Movie Posters We Love
The web might be most moviegoers' source for coming attractions, extra-long previews or scene clips. But we still like looking at movie posters, especially when we're stuck waiting for the train.
Here's some artwork for upcoming releases we're highlighting this week. If you spot a piece of movie art worth highlighting, drop us a line.
"The Next Three Days"
Here's another retro-looking poster: great colors, bold typeface, stunningly cool pic of Russell Crowe (anyone else think it's Steve McQueen-esque?). But it fails to do one thing: spell out that this is Russell Crowe back in action-star mode. (Even "The American" did that for a film that was low on action.) But as Lionsgate puts the onus on the star to deliver, the studio might have at least put him in an action shot. (via CinemaBlend)
"For Colored Girls"
Tyler Perry films, on the other hand, rarely lack for big, ensemble casts, but instead of cramming a poster with the eight women who star in the film, Lionsgate in this case wisely created work spotlighting each actress. (Thanks to E.O. Elliott for the tip.)
"I Am Number Four"
OK, so this is not really a poster we love. I'm not even sure it'll wind up as the final work by the time the film rolls out in 2011. But Hollywood has a case of alien-invasion-itis -- the slate over the next six months or so is crammed with we're-not-alone films. So considering the crowded field, Dreamworks and Touchstone better bring it -- crop symbols are so 1990s. (Via Cinematical)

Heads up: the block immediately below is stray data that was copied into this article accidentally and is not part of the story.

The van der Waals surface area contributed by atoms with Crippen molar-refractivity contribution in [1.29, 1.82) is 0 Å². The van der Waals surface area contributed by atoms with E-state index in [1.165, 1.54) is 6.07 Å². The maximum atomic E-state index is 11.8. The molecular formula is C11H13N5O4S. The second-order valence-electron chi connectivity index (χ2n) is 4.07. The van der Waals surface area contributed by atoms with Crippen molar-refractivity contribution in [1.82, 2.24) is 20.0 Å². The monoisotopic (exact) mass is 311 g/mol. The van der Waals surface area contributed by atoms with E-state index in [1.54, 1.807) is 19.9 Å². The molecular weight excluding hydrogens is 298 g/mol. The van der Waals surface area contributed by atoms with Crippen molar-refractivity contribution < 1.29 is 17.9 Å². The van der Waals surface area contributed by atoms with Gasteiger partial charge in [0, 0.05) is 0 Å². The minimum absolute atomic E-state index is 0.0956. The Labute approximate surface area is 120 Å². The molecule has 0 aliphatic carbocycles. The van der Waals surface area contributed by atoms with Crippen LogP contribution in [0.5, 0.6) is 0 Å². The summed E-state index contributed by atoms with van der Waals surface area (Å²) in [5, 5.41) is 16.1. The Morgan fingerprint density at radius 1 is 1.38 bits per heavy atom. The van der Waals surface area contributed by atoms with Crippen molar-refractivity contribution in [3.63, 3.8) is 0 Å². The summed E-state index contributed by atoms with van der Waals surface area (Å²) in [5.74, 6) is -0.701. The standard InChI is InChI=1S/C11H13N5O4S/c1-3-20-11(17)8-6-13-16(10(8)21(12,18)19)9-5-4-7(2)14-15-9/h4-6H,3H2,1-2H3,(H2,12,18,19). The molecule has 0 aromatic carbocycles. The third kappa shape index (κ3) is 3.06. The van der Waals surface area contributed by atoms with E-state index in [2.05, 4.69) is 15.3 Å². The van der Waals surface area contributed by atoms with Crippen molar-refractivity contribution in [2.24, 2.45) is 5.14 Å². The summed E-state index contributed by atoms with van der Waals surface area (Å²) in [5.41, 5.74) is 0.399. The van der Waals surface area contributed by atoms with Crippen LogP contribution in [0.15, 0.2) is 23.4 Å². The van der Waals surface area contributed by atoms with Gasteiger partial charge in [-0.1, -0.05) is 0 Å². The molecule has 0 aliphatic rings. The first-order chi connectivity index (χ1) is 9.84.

You know what else is so 1990s? Electric-blue lighting and "Independence Day." But "Skyline" at least doesn't try for subtlety: It delivers the goods and offers a fair warning to UFO watchers in its tagline. "Skyline" certainly gets the first solid marketing shot in the Hollywood alien-invasion hype machine.
"Harry Potter and the Deathly Hallows"
The moment the latest trailer for part one of the "Deathly Hallows" hit the internets, it became an instant trending topic. The posters don't disappoint either. The first poster, which appeared in cineplexes this summer, spelled it out right up top: "It all ends here." The latest creative is even better and ups the ante.
Much like it did with "Half-Blood Prince," Warner Bros. is putting a lot of emphasis on all the main characters, not only Harry Potter. It's a winning strategy, without having to create a "Team Harry" or "Team Hermione" to build sympathies with the fan base. (Via CinemaBlend)
But what's very striking about all this work for "Deathly Hallows" is how it compares to the original poster for the first movie in the series, "Harry Potter and the Sorcerer's Stone." The movies have become darker, richer, more complex, and the marketing reflects not only how the characters have grown up but its millennial fan base as well.
|ABOUT THE AUTHOR|
Aris Georgiadis is assistant managing editor for Ad Age and editor of Madison & Vine. You can also find him on Twitter.